More than 5,000 turtle nests were monitored along the western Cape York Peninsula during the 2023 season, with only 11-12 per cent of them damaged by predators.
This result highlighted the positive impact the Western Cape Turtle Threat Abatement Alliance (WCTTAA) has had over the past 10 years in reducing nest predation from over 90 per cent, to as low as 10 per cent for various turtle species.
At a forum held in Cairns on 30 January, 36 attendees celebrated the 2023 result, discussed key issues and prepared for the 2024 turtle season.
WCTTAA coordinator Dr Manuela Fischer said 2023 was a good year for the turtles.
“Apart from keeping turtle nest predation to a sustainable number of under 30 per cent, and on some beaches under 10 per cent, we set up a new data collection system, NESTOR, to improve the accuracy of nest monitoring and resolved the problem of losing data,” she said.
“We also trialled a method of checking and reducing nest temperature, which because of climate change, has been increasing.
“From the preliminary findings, we are seeing amazing results, so we will be conducting the official study this year on a broader scale.”
Dr Fischer announced WCTTAA had secured funding for the next two years, and there was more to come to protect turtle nests in 2024.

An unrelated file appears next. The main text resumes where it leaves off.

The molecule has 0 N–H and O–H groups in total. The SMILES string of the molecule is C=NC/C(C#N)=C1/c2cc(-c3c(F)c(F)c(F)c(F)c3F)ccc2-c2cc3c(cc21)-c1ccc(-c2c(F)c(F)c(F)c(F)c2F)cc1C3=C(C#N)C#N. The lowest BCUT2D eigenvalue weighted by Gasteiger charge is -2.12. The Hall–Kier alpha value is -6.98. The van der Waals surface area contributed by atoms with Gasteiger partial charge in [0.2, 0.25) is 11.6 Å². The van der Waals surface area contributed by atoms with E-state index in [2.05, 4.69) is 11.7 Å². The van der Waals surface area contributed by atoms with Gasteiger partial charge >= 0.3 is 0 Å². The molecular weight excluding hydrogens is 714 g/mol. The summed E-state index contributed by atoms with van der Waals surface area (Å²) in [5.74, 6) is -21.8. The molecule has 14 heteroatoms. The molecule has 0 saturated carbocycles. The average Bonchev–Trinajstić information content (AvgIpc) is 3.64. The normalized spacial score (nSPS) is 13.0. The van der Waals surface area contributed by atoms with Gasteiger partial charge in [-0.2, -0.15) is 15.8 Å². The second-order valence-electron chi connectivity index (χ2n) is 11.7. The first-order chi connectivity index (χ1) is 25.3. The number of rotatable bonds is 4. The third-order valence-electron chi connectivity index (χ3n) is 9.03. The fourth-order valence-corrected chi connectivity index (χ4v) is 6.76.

“We have a really busy year ahead,” she said.
“Funding from the State and Federal Governments, under the Nest to Ocean Program, is now locked in for another two years which is excellent news.”
To protect the nests, rangers use purpose-built, rust-proof cages, which are installed over them to prevent feral animals from attacking the eggs.
The funding will assist in a new welding course organised for the rangers, so they can build their own cages in the future.
“This is a really important development for the Alliance members,” Dr Fischer explained.
“These cages are pivotal in protecting nests and hatchlings from predators, which dig up the eggs.
“Building them on Country will upskill the ranger capacity and save time and money.”
The rangers also remove marine debris, monitor the beaches and carry out pre-season culling of feral animals, which the funding will also go towards.
“[It] will help with feral pig culling before the nesting season begins, which unfortunately didn’t happen in some areas last year,” Dr Fischer said.
“It will also help fund an upgrade of equipment for the ranger camps, so they can effectively manage the seven census beaches, covering 150 kilometres of coastline.”